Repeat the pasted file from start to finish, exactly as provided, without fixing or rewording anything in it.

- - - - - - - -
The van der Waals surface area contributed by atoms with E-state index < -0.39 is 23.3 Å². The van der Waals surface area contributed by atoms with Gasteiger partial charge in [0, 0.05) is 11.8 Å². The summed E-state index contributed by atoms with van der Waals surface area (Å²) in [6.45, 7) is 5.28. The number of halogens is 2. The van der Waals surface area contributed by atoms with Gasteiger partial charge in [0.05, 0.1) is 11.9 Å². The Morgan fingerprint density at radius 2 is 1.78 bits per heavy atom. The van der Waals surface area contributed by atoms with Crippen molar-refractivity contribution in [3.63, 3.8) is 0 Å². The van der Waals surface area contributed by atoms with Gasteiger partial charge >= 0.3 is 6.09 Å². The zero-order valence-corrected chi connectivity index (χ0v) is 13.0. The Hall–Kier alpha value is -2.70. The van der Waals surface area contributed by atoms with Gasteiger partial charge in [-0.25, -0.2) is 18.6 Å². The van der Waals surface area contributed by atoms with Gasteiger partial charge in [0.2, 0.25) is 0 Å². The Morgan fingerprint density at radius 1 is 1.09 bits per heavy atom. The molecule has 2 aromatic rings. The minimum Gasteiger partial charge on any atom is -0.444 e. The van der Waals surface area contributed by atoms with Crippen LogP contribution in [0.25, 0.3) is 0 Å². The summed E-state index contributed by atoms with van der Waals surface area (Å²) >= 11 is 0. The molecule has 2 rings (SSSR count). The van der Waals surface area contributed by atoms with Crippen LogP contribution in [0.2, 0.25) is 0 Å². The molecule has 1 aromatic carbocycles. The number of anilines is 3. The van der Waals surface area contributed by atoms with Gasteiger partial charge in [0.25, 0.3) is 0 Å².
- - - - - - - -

The van der Waals surface area contributed by atoms with E-state index < -0.39 is 23.3 Å². The van der Waals surface area contributed by atoms with Gasteiger partial charge in [0, 0.05) is 11.8 Å². The summed E-state index contributed by atoms with van der Waals surface area (Å²) in [6.45, 7) is 5.28. The number of halogens is 2. The van der Waals surface area contributed by atoms with Gasteiger partial charge in [0.05, 0.1) is 11.9 Å². The Morgan fingerprint density at radius 2 is 1.78 bits per heavy atom. The van der Waals surface area contributed by atoms with Crippen molar-refractivity contribution in [3.63, 3.8) is 0 Å². The van der Waals surface area contributed by atoms with Gasteiger partial charge >= 0.3 is 6.09 Å². The zero-order valence-corrected chi connectivity index (χ0v) is 13.0. The Hall–Kier alpha value is -2.70. The van der Waals surface area contributed by atoms with Gasteiger partial charge in [-0.25, -0.2) is 18.6 Å². The van der Waals surface area contributed by atoms with Gasteiger partial charge in [0.2, 0.25) is 0 Å². The Morgan fingerprint density at radius 1 is 1.09 bits per heavy atom. The molecule has 2 aromatic rings. The minimum Gasteiger partial charge on any atom is -0.444 e. The van der Waals surface area contributed by atoms with Crippen LogP contribution in [0.25, 0.3) is 0 Å². The summed E-state index contributed by atoms with van der Waals surface area (Å²) >= 11 is 0. The molecule has 2 rings (SSSR count). The van der Waals surface area contributed by atoms with Crippen LogP contribution in [0.2, 0.25) is 0 Å². The molecule has 1 aromatic carbocycles. The number of anilines is 3. The van der Waals surface area contributed by atoms with Gasteiger partial charge in [0.25, 0.3) is 0 Å².